The plant-based meats movement has gained significant momentum due to increasing concerns for the environment, animal welfare and health, as well as a desire for greater food variety. Plant-based meats and dairy alternatives are frequently incorporated into regular meal rotations.
Many who do not follow a strict vegetarian or vegan diet turn to plant-based meats for health reasons. Research spanning several decades has consistently shown that diets high in meat can increase risk of various diseases.
For instance, a 2021 study published in BMC Medicine analyzed data of 475,000 individuals over eight years. They found a significant association between diets high in processed and unprocessed meat, as well as poultry, and a higher risk of digestive disorders like diverticular, gallbladder disease and diabetes.
Apart from digestive disorders and diabetes, diets high in meat are also linked to an increased risk of heart disease. A 2021 meta-analysis published in Critical Reviews in Food Science and Nutrition found that an increase of 50 grams of processed meat raises risk of coronary heart disease by 18%. Meanwhile, an increase of 50 grams of unprocessed red meat increases the risk by 9%.
Plant-based meats are similar in nutritional value
According to Kim Kulp, RDN and owner of Gut Health Connection in the San Francisco Bay Area, plant-based meats are better for animal welfare and the environment.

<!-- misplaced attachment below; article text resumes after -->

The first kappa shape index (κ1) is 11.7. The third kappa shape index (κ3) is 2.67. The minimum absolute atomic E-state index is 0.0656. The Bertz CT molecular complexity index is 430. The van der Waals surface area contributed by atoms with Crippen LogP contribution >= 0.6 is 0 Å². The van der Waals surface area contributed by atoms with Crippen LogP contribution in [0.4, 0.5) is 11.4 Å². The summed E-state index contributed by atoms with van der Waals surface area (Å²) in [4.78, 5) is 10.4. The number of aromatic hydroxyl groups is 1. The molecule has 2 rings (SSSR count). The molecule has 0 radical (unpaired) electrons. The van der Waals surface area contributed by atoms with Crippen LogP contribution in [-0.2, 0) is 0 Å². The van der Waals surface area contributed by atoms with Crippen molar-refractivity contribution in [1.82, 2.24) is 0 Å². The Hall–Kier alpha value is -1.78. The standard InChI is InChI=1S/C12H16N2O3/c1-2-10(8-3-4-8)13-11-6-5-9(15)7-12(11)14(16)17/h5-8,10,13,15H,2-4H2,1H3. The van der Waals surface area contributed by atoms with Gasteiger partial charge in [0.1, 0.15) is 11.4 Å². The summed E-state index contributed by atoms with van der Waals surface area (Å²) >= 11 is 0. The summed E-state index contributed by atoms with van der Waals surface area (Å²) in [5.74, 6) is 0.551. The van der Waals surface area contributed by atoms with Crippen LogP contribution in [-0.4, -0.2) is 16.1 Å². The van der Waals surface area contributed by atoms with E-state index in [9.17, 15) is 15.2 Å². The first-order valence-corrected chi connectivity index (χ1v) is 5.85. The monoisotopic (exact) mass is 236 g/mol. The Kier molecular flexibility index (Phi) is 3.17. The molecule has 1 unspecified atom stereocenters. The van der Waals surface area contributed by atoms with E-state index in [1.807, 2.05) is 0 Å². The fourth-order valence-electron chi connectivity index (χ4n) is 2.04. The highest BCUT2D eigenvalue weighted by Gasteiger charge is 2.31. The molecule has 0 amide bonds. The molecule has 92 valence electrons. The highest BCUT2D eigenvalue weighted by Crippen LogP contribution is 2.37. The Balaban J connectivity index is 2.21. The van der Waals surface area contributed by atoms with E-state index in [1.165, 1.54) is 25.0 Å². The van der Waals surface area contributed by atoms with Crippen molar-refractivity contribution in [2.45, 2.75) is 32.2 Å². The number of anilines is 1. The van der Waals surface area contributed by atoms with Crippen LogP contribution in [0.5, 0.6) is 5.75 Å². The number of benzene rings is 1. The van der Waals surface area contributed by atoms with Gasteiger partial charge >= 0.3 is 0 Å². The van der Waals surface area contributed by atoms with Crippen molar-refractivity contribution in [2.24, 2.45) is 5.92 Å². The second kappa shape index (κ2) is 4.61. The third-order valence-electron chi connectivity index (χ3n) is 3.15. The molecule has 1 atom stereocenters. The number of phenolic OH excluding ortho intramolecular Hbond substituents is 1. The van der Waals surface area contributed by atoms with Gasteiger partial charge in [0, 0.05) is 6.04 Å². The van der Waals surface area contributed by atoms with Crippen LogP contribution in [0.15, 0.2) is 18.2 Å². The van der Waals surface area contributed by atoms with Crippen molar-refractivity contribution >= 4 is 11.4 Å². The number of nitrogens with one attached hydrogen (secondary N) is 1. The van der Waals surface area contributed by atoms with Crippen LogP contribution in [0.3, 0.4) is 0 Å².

However, they may not necessarily be healthier than traditional meat options. Kulp explains that certain plant-based meats can contain higher levels of saturated fat and sodium compared to lean ground meat, which can elevate cholesterol level and increase risk of heart disease.
Diets high in saturated fat and sodium are associated with a greater risk of heart disease. The American Heart Association (AHA) recommends that saturated fat intake should not exceed 5% of daily calories, which equates to approximately 13 grams for a 2,000 calorie diet. High sodium intake is linked to hypertension, which can lead to heart attack, stroke and heart failure. To mitigate these risks, the AHA suggests limiting sodium intake to 1,500 milligrams per day.
To address this issue, some plant-based meat manufacturers are developing alternatives that cater to individuals seeking to reduce their intake of saturated fat and sodium.
For instance, Impossible Foods recently launched Beef Lite, which has 75% less saturated fat than its original product and is comparable to a 90/10 lean meat. A four-ounce serving of Beef Lite has only one gram of saturated fat and six grams of fiber, which is insufficiently consumed by many Americans.
Nonetheless, it does contain 260 milligrams of sodium, which is higher than the amount present in regular beef.
The American Heart Association (AHA) advises individuals to reduce their meat consumption to improve their cardiovascular health, as well as to avoid digestive disorders linked to meat-heavy diets.
However, switching to vegan meats may not be the ultimate solution, as they’re similar in nutritional value to traditional meat. Plant-based meats can contain high levels of saturated fat and often have more sodium and added oils. Nonetheless, some companies are creating healthier options for those who want to limit their intake of these components. It’s essential to scrutinize food labels when selecting plant-based meats to consume, though.
Molly Snyder, RDN and owner of Full-Filled Nutrition, suggests that choosing between plant-based and traditional meats is based on an individual’s goals, whether it’s their nutritional objectives or reducing their carbon footprint.
“It comes down to personalized nutrition that factors in all foods’ frequency, health status, and goals,” she says.
Plant-based meat is a suitable option for those who avoid meat altogether, as it offers a convenient way to consume protein. However, it’s advisable to consume plant-based meats moderately. Instead, include various whole-food protein sources in diet.